Yesterday in Sacrament meeting was a rare experience to hear from two soon-to-be sister missionaries. I could tell that the nerves of serving and the butterflies and excitement were present in their minds. Nonetheless, I knew that these sisters loved the Lord and were prepared to consecrate the next year and half to Him. I know that it was no coincidence that both of these sisters were assigned to talk about forgiveness, not only for their sakes, but a personal message to me from God.
Both sisters did well, and the Spirit of God was flooding that heavily packed chapel. But it was the second sister who sparked a different way of thinking about forgiveness and greater introspection. This sister spoke about a book she had read in high school about a holocaust survivor. The woman who had gone through intense, bitter, and fierce hardship ultimately survived the horrors of that dark time of her life. She writes that one of the deepest trials and sufferings she had to endure was the murder of her only sister. She recounts the SS soldiers who tortured and killed not only her sister, but thousands of other innocent people.
Decades after, she had found reconciliation in Christianity and thought that she was starting to move on. Her beliefs and personal messages consisted of forgiveness, the mercy and grace of God, and faith. Upon one Sunday service, she had given an incredible sermon on the very topic that consumed her life: mercy. After her sermon she had noticed a gentleman that was new to the congregation and immediately recognized the man. He had been one of the soldiers standing guard at the gas bath that killed her sister. In the book, she recounts the battle she had within herself. The battle of knowing and believing in mercy and forgiveness and not being able/not wanting to forgive the man that was involved in the atrocities of the Holocaust. Her battle stemmed from deep within herself and is one that we all can understand at a personal level. This man was so relieved and happy that he had heard her message and was seeking the alleviation of his deeds from long ago. She wasn’t sure if her heart was ready to forgive and put into action the principles she professed to live by. She writes that she was about to give up when she remembered Christ, who had suffered and endured the worst of the worst and still forgave. She could feel His love and knew that she could forgive and continue with her life free from the shackles of blame and hurt.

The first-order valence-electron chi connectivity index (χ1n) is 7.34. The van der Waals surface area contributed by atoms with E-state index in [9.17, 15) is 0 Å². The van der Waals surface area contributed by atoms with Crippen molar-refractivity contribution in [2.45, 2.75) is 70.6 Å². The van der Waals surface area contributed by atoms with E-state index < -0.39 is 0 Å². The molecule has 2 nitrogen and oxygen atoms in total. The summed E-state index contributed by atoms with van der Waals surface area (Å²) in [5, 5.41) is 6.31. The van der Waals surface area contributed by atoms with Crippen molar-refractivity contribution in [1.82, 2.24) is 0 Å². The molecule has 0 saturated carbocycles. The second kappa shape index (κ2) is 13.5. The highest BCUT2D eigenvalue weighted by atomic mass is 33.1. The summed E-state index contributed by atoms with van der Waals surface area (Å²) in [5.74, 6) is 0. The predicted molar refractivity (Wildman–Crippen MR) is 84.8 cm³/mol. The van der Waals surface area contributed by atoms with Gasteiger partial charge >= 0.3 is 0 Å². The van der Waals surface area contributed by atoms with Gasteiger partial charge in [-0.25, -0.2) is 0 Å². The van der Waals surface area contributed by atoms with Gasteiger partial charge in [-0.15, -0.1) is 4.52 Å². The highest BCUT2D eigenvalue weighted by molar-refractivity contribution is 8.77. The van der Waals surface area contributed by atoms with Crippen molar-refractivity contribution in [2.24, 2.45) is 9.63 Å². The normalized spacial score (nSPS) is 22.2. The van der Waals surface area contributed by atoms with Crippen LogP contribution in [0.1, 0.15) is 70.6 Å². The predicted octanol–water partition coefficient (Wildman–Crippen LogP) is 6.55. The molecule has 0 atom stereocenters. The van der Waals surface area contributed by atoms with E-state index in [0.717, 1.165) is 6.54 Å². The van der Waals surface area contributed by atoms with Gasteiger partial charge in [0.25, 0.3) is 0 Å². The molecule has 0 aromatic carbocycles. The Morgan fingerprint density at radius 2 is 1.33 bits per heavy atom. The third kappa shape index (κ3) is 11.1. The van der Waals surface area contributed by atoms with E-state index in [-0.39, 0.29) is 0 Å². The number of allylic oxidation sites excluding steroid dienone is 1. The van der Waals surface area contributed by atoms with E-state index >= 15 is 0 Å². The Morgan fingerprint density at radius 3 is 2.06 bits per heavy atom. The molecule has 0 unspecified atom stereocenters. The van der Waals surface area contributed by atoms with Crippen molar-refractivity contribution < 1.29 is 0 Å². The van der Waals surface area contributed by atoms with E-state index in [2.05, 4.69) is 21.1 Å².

I reflected on this story and continued to meditate more on Christ and the grace that He freely and lovingly gives. I pondered on the events of that Atoning Thursday and the day after when He’d be smitten, spit on, and crucified. He never retaliated and turned the other cheek. His ability to love and forgive are paramount. What He went through was not only to glorify and obey His Father, but because He loved us perfectly. Because of Him we can be cleansed from sin, have the strength and grace to forgive and be forgiven, and have advocate who knows how to endure all things. I came to realize that His Atonement is not restricted to anyone. It is available to everyone. And who am I to deny the peace that is a blessing of the Atonement of Jesus Christ? How prideful and audacious am I to not forgive another?
These talks and the Spirit of God have been answers to my deepest concerns and prayers. It has been scary and frightening, to say the least, to be honest with myself and asking and acting what God says I need to change in my life. I hope that we all have the courage to defy the consensus of being hard hearted and prideful. May we follow Him who descended below all things. Truly the greatest of us all.